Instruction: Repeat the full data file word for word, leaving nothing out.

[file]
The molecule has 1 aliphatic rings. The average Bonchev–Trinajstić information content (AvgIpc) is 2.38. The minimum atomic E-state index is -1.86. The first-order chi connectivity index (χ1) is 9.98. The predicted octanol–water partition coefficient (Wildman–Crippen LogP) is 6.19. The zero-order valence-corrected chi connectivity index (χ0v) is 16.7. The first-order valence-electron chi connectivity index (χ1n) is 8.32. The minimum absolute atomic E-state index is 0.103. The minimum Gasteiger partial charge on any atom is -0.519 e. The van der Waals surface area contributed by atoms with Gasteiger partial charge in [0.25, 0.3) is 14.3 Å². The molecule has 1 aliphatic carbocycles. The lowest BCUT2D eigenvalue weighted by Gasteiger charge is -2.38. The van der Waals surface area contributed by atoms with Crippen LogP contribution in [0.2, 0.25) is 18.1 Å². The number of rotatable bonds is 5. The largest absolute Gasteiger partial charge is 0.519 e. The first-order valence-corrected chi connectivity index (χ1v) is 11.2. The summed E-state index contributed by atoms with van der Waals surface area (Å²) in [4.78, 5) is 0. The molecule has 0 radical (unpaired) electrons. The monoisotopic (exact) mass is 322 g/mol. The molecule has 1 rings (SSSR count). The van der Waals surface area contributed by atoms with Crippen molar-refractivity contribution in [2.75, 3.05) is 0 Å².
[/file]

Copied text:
The molecule has 1 aliphatic rings. The average Bonchev–Trinajstić information content (AvgIpc) is 2.38. The minimum atomic E-state index is -1.86. The first-order chi connectivity index (χ1) is 9.98. The predicted octanol–water partition coefficient (Wildman–Crippen LogP) is 6.19. The zero-order valence-corrected chi connectivity index (χ0v) is 16.7. The first-order valence-electron chi connectivity index (χ1n) is 8.32. The minimum absolute atomic E-state index is 0.103. The minimum Gasteiger partial charge on any atom is -0.519 e. The van der Waals surface area contributed by atoms with Gasteiger partial charge in [0.25, 0.3) is 14.3 Å². The molecule has 1 aliphatic carbocycles. The lowest BCUT2D eigenvalue weighted by Gasteiger charge is -2.38. The van der Waals surface area contributed by atoms with Crippen LogP contribution in [0.2, 0.25) is 18.1 Å². The number of rotatable bonds is 5. The largest absolute Gasteiger partial charge is 0.519 e. The first-order valence-corrected chi connectivity index (χ1v) is 11.2. The summed E-state index contributed by atoms with van der Waals surface area (Å²) in [4.78, 5) is 0. The molecule has 0 radical (unpaired) electrons. The monoisotopic (exact) mass is 322 g/mol. The molecule has 1 rings (SSSR count). The van der Waals surface area contributed by atoms with Crippen molar-refractivity contribution in [2.75, 3.05) is 0 Å².